“With demand and the near-term export data not so strong, the worry is that the narrowing of the discount may reduce the attractiveness of palm as an edible oil versus soybean oil,” said Ivy Ng, an analyst at CIMB Investment Bank Bhd.
Unilever, the second-biggest consumer goods company, sees low- to mid-single digit commodity-cost inflation in 2013, down from high single-digit increase across food, home and personal care products in 2012, according to the company in January.
Lower prices may further cut global food costs tracked by the United Nations' Food & Agriculture Organization. The Rome-based group's food price index is 11 percent below the record reached in February 2011, with its oils and fat index dropping 10 percent in the past year.
Eoin Treacy's view Palm oil is an increasingly important food
commodity as the ranks of the middle classes increase. Its use in the biodiesel
sector contributed to demand outstripping supply by a wide margin in the early
2000s and prices tested the MYR4000 area in 2008 and 2011. Some of the pollution
problems so widely reported in Hong Kong and Singapore have been as a result
of vast swathes of virgin rainforest being burned down to make way for plantations
across Indonesia and Malaysia. This represented a major supply response and
prices have almost halved since 2011. Palm
Oil ranged mostly above MYR2200 from October and broke lower today. A countermanding
upward dynamic would be required to question potential for additional downside.
While palm oil is one of the weaker commodities, the performance of the Continuous Commodity Index is also worthy of mention. The Index had become quite oversold when it found support in late June. It has since rallied to test the medium-term progression of lower rally highs and encountered resistance on Tuesday near 520. It will need to find support above the late June low near 500 and sustain a move 520 on a subsequent rally to confirm a return to demand dominance and break the medium-term downtrend.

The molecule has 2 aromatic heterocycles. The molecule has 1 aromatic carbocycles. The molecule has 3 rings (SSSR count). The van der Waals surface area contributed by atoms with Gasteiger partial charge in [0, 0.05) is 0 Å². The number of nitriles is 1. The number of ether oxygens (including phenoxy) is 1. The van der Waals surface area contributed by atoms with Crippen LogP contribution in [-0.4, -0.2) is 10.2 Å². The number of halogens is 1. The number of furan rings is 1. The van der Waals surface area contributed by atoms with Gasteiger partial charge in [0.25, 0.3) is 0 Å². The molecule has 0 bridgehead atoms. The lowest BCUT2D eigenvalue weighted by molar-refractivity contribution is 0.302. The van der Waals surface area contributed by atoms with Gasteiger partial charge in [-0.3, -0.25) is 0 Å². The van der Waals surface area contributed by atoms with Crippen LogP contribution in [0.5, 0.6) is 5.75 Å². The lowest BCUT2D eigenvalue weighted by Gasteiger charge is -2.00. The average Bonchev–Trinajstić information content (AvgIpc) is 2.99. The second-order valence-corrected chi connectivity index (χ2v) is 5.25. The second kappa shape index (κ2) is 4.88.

The decline in commodity prices which has been most keenly felt in the industrial metal sector has been a welcome development for consumers while the mining sector has come under particular pressure. As an illustration of the performance of commodity producers versus consumers the FTSE350 Mining Index / FTSE Food Producers and Processors ratio is interesting. It has been trending lower since early 2011 and dropped below the 2008 low last month. At such a deeply oversold level, the potential for an additional reversionary rally has increased but a break in the progression of lower rally highs would be required to question the medium-term underperformance of the mining sector.